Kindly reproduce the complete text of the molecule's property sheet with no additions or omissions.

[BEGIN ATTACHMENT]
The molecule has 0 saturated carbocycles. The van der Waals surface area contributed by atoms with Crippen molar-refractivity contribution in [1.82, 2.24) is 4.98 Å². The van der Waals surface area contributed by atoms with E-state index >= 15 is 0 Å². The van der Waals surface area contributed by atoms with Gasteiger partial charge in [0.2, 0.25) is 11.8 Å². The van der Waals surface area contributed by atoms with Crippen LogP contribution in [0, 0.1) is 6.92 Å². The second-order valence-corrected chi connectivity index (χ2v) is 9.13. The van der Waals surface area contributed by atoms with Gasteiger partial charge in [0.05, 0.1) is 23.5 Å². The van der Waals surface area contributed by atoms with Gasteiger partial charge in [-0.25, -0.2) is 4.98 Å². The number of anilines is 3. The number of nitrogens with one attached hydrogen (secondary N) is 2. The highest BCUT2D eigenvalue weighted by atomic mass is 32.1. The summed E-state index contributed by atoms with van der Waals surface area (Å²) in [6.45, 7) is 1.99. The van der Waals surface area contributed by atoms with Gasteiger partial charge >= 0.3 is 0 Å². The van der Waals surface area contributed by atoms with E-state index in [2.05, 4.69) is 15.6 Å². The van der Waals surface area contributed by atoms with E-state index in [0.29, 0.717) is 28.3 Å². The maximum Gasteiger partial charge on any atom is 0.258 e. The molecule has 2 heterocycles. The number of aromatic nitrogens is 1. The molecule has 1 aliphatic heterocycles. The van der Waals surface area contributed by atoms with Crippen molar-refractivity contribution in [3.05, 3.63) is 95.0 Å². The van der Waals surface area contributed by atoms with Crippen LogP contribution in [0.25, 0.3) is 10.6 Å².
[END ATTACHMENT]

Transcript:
The molecule has 0 saturated carbocycles. The van der Waals surface area contributed by atoms with Crippen molar-refractivity contribution in [1.82, 2.24) is 4.98 Å². The van der Waals surface area contributed by atoms with E-state index >= 15 is 0 Å². The van der Waals surface area contributed by atoms with Gasteiger partial charge in [0.2, 0.25) is 11.8 Å². The van der Waals surface area contributed by atoms with Crippen LogP contribution in [0, 0.1) is 6.92 Å². The second-order valence-corrected chi connectivity index (χ2v) is 9.13. The van der Waals surface area contributed by atoms with Gasteiger partial charge in [0.05, 0.1) is 23.5 Å². The van der Waals surface area contributed by atoms with Gasteiger partial charge in [-0.25, -0.2) is 4.98 Å². The number of anilines is 3. The number of nitrogens with one attached hydrogen (secondary N) is 2. The highest BCUT2D eigenvalue weighted by atomic mass is 32.1. The summed E-state index contributed by atoms with van der Waals surface area (Å²) in [6.45, 7) is 1.99. The van der Waals surface area contributed by atoms with Gasteiger partial charge >= 0.3 is 0 Å². The van der Waals surface area contributed by atoms with E-state index in [2.05, 4.69) is 15.6 Å². The van der Waals surface area contributed by atoms with E-state index in [0.29, 0.717) is 28.3 Å². The maximum Gasteiger partial charge on any atom is 0.258 e. The molecule has 2 heterocycles. The number of aromatic nitrogens is 1. The molecule has 1 aliphatic heterocycles. The van der Waals surface area contributed by atoms with Crippen molar-refractivity contribution in [3.05, 3.63) is 95.0 Å². The van der Waals surface area contributed by atoms with Crippen LogP contribution in [0.25, 0.3) is 10.6 Å².